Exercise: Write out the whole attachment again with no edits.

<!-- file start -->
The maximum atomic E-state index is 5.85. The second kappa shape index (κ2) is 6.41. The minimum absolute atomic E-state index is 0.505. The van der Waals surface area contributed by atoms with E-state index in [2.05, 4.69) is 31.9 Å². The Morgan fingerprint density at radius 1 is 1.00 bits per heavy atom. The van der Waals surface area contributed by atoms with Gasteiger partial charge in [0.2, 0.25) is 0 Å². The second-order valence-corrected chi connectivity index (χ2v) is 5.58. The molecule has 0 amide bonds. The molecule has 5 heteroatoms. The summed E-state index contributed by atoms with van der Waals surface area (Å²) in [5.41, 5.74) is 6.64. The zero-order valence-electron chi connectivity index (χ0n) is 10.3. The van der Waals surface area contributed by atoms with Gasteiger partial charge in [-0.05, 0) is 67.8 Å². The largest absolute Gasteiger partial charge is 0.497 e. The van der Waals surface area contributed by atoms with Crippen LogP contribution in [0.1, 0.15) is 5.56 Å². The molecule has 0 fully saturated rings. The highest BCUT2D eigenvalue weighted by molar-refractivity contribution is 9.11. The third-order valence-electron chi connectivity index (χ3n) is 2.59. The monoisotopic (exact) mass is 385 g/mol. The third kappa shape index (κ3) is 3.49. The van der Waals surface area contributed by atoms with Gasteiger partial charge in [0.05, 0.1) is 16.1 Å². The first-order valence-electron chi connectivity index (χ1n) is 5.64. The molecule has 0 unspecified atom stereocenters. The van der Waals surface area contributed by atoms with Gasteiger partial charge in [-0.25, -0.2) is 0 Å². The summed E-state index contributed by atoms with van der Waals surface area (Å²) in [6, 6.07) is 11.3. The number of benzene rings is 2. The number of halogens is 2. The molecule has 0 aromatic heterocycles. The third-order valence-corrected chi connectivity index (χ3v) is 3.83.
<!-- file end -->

The maximum atomic E-state index is 5.85. The second kappa shape index (κ2) is 6.41. The minimum absolute atomic E-state index is 0.505. The van der Waals surface area contributed by atoms with E-state index in [2.05, 4.69) is 31.9 Å². The Morgan fingerprint density at radius 1 is 1.00 bits per heavy atom. The van der Waals surface area contributed by atoms with Gasteiger partial charge in [0.2, 0.25) is 0 Å². The second-order valence-corrected chi connectivity index (χ2v) is 5.58. The molecule has 0 amide bonds. The molecule has 5 heteroatoms. The summed E-state index contributed by atoms with van der Waals surface area (Å²) in [5.41, 5.74) is 6.64. The zero-order valence-electron chi connectivity index (χ0n) is 10.3. The van der Waals surface area contributed by atoms with Gasteiger partial charge in [-0.05, 0) is 67.8 Å². The largest absolute Gasteiger partial charge is 0.497 e. The van der Waals surface area contributed by atoms with Crippen LogP contribution in [0.1, 0.15) is 5.56 Å². The molecule has 0 fully saturated rings. The highest BCUT2D eigenvalue weighted by molar-refractivity contribution is 9.11. The third-order valence-electron chi connectivity index (χ3n) is 2.59. The monoisotopic (exact) mass is 385 g/mol. The third kappa shape index (κ3) is 3.49. The van der Waals surface area contributed by atoms with Gasteiger partial charge in [0.05, 0.1) is 16.1 Å². The first-order valence-electron chi connectivity index (χ1n) is 5.64. The molecule has 0 unspecified atom stereocenters. The van der Waals surface area contributed by atoms with Gasteiger partial charge in [-0.25, -0.2) is 0 Å². The summed E-state index contributed by atoms with van der Waals surface area (Å²) in [6, 6.07) is 11.3. The number of benzene rings is 2. The number of halogens is 2. The molecule has 0 aromatic heterocycles. The third-order valence-corrected chi connectivity index (χ3v) is 3.83.